People & Planet: Unearthing the history of student activism

Alice Thornton, Student Hubs

How many organisations – in the non-profit sector, and beyond – have a firm grip on their history and its significance for them? How many of them know how they have impacted society over the years, can show the twists and turns of their development, and use their unique past to inform and inspire their future direction?

People & Planet, a charity that supports student campaigning across the UK, is a good example of an organisation that has prioritised ‘doing things now’, rather than dedicating time and money to analyse its place in history. Dynamic, fast-paced, ambitious and over-stretched, like most charities P&P has had to let Past take a back seat in preference of Present and Future.

When I first visited the People & Planet archive at their national HQ in Oxford, it did not look promising. Tucked up in the eaves of their attic-level office, the ‘archive’ was in fact a boxroom-cum-cupboard, heaving with glorious mess. Megaphones, poster paint, tents, Frisbees and Divine chocolate lay strewn in amongst piles of Be the Change and a random collection of A5-sized Sebastiao Salgado prints. There were Pants to Poverty underpants heaped amongst stacks of brown envelopes and tins of soup. The archive, what was visible of it, consisted of crumbling cardboard boxes and dusty files, vaguely labelled as ‘Campaigns’ or ‘General Archive’. It took a couple of hours to extricate this treasure trove of historical materials from the stash of campaigning tools for the present day.

The documents to be found there are of interest not just to historians, and the charity itself, but also to the student activism sector as a whole. People & Planet has been in existence since 1969, formerly known as Third World First. The archive covers its development from an idealistic student initiative born in the last gasp of the 1960s, through to its current guise as a team of 16 staff campaigning on environmental and human rights issues, working with University students and school pupils to raise awareness and increase action. In the records of its activities, you can trace the changing focus of UK campaigning in the past four decades, and the evolving attitudes towards the wider world that went with it.

The early campaigns were very much about people – in the ‘Third World’, but also in the UK. With an achievement that seems extraordinary now, in the course of 18 months the six student founders and others who joined the campaign managed to raise approximately £120,000 – over £3m in today’s money – through persuading 10% of the UK student population to donate a monthly subscription, which was given to international development charities including the then small Oxford-based charity, Oxfam. The students also wanted to emphasise the importance of educating young people in the UK about ‘third world’ issues and dedicated significant time and resources to researching and creating information packs on various topics. They organised overseas expeditions for young UK leaders to experience conditions in North and East Africa themselves and to educate their peers about development issues on their return.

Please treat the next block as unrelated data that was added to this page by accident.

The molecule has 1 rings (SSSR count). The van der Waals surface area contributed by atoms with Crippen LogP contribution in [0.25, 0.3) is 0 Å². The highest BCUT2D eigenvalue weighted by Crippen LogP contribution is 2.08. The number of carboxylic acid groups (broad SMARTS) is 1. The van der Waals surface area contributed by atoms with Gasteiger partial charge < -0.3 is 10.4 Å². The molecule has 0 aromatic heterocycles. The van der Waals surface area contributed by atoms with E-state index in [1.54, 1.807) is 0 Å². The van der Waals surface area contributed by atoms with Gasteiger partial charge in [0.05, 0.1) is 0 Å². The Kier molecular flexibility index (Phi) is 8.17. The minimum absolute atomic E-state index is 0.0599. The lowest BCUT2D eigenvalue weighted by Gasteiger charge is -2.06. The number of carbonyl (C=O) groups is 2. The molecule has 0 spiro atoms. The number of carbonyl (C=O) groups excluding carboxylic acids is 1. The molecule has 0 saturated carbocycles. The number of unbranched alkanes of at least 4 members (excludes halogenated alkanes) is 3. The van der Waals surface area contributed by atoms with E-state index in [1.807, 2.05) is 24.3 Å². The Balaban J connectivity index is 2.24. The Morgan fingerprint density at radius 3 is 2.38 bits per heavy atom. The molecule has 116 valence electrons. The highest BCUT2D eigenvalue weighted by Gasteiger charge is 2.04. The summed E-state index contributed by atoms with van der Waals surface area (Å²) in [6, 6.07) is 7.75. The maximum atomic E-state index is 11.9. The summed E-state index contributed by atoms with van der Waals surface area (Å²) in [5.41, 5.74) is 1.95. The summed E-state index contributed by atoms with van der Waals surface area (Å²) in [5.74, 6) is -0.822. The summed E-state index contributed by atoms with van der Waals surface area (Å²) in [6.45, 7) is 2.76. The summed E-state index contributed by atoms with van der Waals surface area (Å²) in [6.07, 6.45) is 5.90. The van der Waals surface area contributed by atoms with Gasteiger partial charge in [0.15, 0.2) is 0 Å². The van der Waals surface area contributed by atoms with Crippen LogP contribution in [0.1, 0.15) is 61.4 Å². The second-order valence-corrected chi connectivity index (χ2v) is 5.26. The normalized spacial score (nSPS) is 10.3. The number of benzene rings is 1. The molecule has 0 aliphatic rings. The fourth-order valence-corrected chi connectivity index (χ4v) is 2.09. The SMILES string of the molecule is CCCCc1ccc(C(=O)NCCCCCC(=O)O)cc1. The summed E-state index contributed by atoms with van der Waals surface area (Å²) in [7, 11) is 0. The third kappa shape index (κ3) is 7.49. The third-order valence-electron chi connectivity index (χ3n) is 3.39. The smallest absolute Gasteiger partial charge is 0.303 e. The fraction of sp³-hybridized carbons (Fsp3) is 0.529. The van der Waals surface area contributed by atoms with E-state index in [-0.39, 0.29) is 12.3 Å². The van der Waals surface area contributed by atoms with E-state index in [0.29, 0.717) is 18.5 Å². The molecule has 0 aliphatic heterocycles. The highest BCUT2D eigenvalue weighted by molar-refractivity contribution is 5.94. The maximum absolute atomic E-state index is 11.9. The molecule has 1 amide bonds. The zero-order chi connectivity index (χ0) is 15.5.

The language and tone used in these early documents seems dated now, but there’s no doubting the passion and ambition of the young people who organised and publicised, travelled and donated, because they wanted to do something positive for the world. And this underlying attitude remains obvious in the archive’s contents from 1969, right through the charity’s move towards more environmental campaigns in the 1990s, until the most recent sections added last month. There is an optimism bubbling in these documents, the publicity materials are bright and bold, the photos show enthusiasm and excitement. This, then, is one reason why the archive is so important for People & Planet today: it gives the charity character and is a visual representation of their values and attitude. There are numerous examples on this website of charities which have used their archives in this way, to create a shared feeling of belonging to something special amongst their staff, trustees, volunteers and beneficiaries.

A more concrete use for the archive lies in impact measurement. In this case its significance extends beyond P&P to other organisations in the student activism sector, including the one I work for, Student Hubs. We work with students not just because their fundraising, campaigning and volunteering activities have an impact now, but because by supporting their passions and ambitions they will go on to have a much greater impact over the course of their lives. People & Planet ‘graduates’ have founded new initiatives, fought and won campaigns, and taken the values of the charity with them through their professional and personal lives. The archive gives a tantalising glimpse of the experiences that have educated and motivated them to do so.

Knowing this – and having the opportunity to demonstrate P&P’s impact on individuals as well as society – brings history alive, and makes the charity’s past relevant to their future. As for the archive, my excavations are just the start of what will hopefully become a longer process of preserving the collection, so that it can be made available for researchers to investigate just how significant student activism has been to our society and history.

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